Barely five days after describing the intelligence roundup, the same Ben-Yishai published another column reporting that “Israel’s diplomatic-security establishment” believes the Obama administration is leading the Middle East to “catastrophe.” Israel, Ben-Yishai wrote, believes that Washington’s Iran policy is dictated by a closed circle of ideologues who seek to avoid conflict at all costs and are inclined to let Iran go nuclear. Jerusalem has largely been frozen out of the planning for the next round of negotiations with Iran, the sources told Ben-Yishai.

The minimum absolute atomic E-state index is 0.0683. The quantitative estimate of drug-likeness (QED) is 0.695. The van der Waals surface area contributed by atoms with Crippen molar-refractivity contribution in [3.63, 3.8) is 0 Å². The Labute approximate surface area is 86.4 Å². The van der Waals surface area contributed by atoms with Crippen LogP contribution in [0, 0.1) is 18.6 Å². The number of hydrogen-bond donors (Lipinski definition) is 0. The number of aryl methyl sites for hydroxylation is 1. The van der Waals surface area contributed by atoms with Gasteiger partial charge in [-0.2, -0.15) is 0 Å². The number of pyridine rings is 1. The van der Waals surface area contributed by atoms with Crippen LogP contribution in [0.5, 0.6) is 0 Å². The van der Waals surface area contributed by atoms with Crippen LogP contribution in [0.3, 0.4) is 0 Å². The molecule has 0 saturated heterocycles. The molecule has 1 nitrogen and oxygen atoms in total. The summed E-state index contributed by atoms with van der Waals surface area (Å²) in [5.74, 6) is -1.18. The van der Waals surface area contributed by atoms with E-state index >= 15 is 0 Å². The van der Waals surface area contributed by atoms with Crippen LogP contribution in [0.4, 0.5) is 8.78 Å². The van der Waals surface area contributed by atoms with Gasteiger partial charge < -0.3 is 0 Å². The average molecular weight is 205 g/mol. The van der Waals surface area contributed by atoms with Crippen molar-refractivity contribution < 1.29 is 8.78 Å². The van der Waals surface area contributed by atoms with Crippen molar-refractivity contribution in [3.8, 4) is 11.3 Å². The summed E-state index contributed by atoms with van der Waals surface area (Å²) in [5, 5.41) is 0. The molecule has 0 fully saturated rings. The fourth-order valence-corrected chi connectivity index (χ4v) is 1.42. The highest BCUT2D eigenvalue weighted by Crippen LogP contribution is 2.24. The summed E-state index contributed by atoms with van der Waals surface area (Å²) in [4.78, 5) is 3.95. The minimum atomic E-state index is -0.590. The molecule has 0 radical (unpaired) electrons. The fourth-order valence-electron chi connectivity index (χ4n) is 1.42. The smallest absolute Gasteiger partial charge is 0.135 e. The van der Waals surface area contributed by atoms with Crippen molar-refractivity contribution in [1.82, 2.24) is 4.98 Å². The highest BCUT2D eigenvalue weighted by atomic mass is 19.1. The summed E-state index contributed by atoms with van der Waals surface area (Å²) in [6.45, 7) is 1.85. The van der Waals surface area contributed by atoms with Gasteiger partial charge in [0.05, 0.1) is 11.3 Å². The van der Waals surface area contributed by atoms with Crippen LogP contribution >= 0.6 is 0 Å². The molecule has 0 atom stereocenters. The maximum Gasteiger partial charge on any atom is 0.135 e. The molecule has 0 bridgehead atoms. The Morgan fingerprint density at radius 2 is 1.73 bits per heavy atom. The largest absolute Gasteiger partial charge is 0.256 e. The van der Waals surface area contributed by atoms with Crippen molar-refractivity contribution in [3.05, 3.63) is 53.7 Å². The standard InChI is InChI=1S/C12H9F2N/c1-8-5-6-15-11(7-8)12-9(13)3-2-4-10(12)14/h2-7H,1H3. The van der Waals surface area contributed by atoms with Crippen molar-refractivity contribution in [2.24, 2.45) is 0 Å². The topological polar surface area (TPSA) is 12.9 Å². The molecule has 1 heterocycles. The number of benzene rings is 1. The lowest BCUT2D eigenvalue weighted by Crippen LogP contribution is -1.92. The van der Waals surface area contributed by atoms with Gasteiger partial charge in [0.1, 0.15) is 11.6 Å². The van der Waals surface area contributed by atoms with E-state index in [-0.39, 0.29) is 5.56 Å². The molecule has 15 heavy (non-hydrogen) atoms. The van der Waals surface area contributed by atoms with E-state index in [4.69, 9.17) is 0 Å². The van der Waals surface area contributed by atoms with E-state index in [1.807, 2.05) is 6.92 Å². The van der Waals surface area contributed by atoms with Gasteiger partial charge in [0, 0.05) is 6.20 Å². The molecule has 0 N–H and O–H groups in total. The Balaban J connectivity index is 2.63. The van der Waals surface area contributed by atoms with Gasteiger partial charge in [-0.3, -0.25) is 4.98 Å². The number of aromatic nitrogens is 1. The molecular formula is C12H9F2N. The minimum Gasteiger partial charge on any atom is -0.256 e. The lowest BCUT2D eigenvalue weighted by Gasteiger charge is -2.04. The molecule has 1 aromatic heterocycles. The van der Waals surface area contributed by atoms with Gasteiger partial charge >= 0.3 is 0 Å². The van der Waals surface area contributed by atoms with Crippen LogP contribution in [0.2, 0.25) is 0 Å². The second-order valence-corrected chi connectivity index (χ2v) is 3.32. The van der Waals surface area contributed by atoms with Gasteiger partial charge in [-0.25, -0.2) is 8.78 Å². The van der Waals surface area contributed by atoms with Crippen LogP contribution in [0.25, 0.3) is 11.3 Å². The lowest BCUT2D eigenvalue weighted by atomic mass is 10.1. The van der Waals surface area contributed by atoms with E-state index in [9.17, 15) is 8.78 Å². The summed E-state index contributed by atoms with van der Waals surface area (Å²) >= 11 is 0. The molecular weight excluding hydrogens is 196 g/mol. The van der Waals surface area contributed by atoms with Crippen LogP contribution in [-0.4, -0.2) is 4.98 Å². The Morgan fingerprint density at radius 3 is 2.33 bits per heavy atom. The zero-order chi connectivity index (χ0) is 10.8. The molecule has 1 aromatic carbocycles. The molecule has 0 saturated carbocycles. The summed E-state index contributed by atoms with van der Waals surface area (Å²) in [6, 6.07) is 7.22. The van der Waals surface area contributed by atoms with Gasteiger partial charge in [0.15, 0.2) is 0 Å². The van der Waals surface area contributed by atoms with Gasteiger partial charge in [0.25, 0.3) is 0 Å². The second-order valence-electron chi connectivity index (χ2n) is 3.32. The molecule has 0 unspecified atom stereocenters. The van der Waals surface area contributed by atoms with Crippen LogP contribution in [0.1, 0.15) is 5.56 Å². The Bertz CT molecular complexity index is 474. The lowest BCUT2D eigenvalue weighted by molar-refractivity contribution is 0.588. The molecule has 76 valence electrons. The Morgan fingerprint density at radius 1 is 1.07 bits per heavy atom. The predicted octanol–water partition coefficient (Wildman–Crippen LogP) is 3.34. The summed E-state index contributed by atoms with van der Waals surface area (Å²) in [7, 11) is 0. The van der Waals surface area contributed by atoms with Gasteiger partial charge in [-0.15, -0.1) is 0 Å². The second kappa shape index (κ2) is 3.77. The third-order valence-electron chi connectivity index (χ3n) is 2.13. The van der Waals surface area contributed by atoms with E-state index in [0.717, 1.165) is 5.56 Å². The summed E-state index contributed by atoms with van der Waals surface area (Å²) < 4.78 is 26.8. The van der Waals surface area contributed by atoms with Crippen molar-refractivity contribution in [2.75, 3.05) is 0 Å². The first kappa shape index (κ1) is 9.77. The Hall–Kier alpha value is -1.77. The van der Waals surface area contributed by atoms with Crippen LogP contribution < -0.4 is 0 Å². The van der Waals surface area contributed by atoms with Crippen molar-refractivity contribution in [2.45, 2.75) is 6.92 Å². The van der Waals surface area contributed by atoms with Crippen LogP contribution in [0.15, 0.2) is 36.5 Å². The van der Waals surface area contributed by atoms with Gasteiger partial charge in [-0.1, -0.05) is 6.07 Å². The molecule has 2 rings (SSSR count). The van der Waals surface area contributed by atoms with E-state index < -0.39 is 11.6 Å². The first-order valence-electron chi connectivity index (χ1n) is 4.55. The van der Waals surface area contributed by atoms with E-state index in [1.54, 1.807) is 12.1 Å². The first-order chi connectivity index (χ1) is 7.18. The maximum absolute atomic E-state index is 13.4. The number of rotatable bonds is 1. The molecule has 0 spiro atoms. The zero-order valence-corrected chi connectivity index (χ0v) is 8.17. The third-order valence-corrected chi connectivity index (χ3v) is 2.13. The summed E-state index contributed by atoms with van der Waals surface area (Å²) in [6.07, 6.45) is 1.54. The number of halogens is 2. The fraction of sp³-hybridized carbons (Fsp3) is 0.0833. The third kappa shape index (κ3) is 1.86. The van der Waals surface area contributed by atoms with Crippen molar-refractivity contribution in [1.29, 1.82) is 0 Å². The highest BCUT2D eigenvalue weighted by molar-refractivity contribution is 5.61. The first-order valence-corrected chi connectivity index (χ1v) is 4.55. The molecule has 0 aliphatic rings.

Which is it: smooth sailing or catastrophe? They’re both correct. That is, they fairly reflect the views of two competing Israeli power centers. Ben-Yishai could have done a service to his readers — and to Israel-U.S. relations — if he’d made it clearer that when he says “Israeli intelligence,” he’s referring to the consensus of the Mossad, the Shin Bet and Military Intelligence, the three agencies that produce the annual assessment, with their thousands of researchers, analysts and field agents. And when he says “Israel believes,” he’s referring to a closed circle of hard-line politicians, ideologues and think-tankers surrounding Netanyahu. That said, his accuracy has never been challenged. The disconnect between the two camps is being played out destructively before the American administration and public, as Jewish activists continually batter the nuclear agreement — and Obama himself — in venomous terms reminiscent of the slanderous anti-Obama attacks during the 2008 presidential race. Officials in the Obama administration believe the attacks are encouraged if not orchestrated by Netanyahu and his aides. That, in turn, fuels American resentment and new bilateral tension. This alarms Israel’s security professionals, who accuse Netanyahu of damaging Israel’s most crucial strategic asset, its relationship with America.